Shortly before Christmas we were invited to a meeting for interested parties to discuss the viability/possibility of forming a new internal drainage board (IDB) for the area between Amberley and Pulborough in the Arun Valley. This was something of a welcome surprise, since all recent talk has been of the Environment Agency (EA) leaving the area in the lurch, without first returning the drainage infrastructure, including the Arun itself, to an acceptable state of repair after the 25 years of increasing EA neglect.
Rather too much of that meeting was spent listening to “EA think” which, apparently, goes under the name of a buzz phrase “their vision,” much of which was not related to our own particular areas of concern.
It occurred to a few of us sitting listening that this “vision” might just be losing sight of the fact that the Arun drainage work was not being turned into action. Which left us thinking that if a few more of the EA staff got a move on some progress might be made. So much time was taken that morning listening to their “vision” that any subsequent discussion of the IDB idea was somewhat time restricted.
However the resultant round table discussion brought up some interesting issues. Namely, why concentrate their “vision” so much on the problems in the Upper Rother, which flows down into the Arun, without first dredging the blocked and silted stretches of the Arun (from Pulborough to Arundel) to improve the river’s outflow? Without some positive, urgent action it follows, in severe conditions, the lower reaches around Arundel will flood even quicker and more damagingly. Surely the logical priority is to start draining from the lower end of the river first, to get the water away to the sea quicker? To this end the main river bed simply has to be dredged and cleared of obstructions, to take the excess water away. Then concentrate on the Rother.
Much mention was made of the importance of restoring the river banks, to return them to their original profile and good working order. All those years of EA neglect have caused several areas of the banks to fall in / subside, leaving the river bed to silt up. I am told an enthusiast can walk across in places, at low tide. At the meeting it was suggested the works could actually be done at virtually zero cost to the agency.
This could be done simply by using clean approved waste clay, delivered in by professional waste contractors, who would use it to re form the banks, at their own expense, funded by the waste levies they qualified for. The EA staff present appeared to hardly believe this was possible (considering how much the agency pays for such work) but this discussion appeared to open their eyes a little, so they agreed to investigate further by perhaps widening the scope of their “vision” just a little further? So far, as this goes to the printers, they have not come back on this.
Early days but it was good to hear the EA at least thinking outside their own box, discussing alternatives. One of their subsequent suggestions was that the clay could be delivered to the river site by the contractors, then leave the EA teams to do the re building works. Interesting, but surely this would defeat any financial incentive for the waste firm? It would be better if the agency was to widen their “vision,” saving all the cost, allowing this and other waste companies around the country to do the whole job better, quicker and free of charge. Then of course it’s probably reducing the agency’s claim on public money, and that route could just result in EA job losses.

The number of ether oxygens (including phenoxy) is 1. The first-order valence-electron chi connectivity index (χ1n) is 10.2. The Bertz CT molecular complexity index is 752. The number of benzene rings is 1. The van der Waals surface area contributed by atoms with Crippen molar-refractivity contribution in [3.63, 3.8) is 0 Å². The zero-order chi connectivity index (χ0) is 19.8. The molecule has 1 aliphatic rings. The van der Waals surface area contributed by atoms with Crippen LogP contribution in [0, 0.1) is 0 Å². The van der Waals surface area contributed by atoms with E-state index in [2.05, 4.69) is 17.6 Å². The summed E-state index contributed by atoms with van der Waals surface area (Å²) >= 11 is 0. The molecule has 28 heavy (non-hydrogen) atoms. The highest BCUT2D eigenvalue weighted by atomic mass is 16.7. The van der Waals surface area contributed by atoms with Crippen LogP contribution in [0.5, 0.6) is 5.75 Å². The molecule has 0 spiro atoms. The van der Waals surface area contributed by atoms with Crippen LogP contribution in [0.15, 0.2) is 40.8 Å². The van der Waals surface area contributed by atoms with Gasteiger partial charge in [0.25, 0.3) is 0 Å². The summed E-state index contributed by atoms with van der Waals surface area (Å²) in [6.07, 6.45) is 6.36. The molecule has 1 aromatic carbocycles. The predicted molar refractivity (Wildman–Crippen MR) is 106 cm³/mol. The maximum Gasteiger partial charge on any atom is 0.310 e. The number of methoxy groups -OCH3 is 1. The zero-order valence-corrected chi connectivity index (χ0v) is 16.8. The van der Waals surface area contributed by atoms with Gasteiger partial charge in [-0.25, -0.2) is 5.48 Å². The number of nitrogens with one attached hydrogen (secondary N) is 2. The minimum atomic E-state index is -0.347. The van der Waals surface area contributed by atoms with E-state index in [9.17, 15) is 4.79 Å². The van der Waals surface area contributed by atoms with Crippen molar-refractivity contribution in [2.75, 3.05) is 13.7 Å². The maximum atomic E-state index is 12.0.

The winter routine, so late to start following that wonderful autumn, is now well under way with the start of spring calving. A bunch of 20 two year old close calving heifers put to Genus British Friesian bulls will we hope produce another preponderance of female calves before the main portion of the herd starts calving this month. So far it’s going quite smoothly and we hope they produce another dozen plus heifers because despite all the most modern and expensive veterinary expertise, our past four seasons produced a higher level of infertility problems and caesarean sections than I ever remember. The caesareans were thankfully confined to the two years before 2015 and, as dairymen will know, it is an operation which takes a heavy toll on the subsequent conception rate of the dams.
I blame myself to some extent because I was brought up with the idea of running Angus bulls with heifers but, unfortunately the Angus bulls of my earlier days were very different creatures to those of the late twentieth and early twenty first centuries. The breeders have become obsessed with Canadian bloodlines, animals as big as almost any of the modern beef breeds, which produce calves far too large for the smaller animals many dairy farmers still run. So I persisted with the Angus for too long. I lost a number of calves and ruined the prospects of several good young cows which made it a struggle to maintain our herd numbers. The situation won’t arise again. Our last Angus bull – big, docile Eric – was sold through Hailsham, but not before chasing auctioneer Roger Waters from the sale ring. Eric is now running with a small herd of Angus cows in mid Sussex. We expected he would go for slaughter, so we’re happy he has a useful future.
Winter has again seen the return of a flock of curlew, back to feed in the home meadow. They have been coming as long as I can remember but last year they stayed away, so it gives us great pleasure to see them and hear their plaintive call as they drift in over the farmhouse every morning.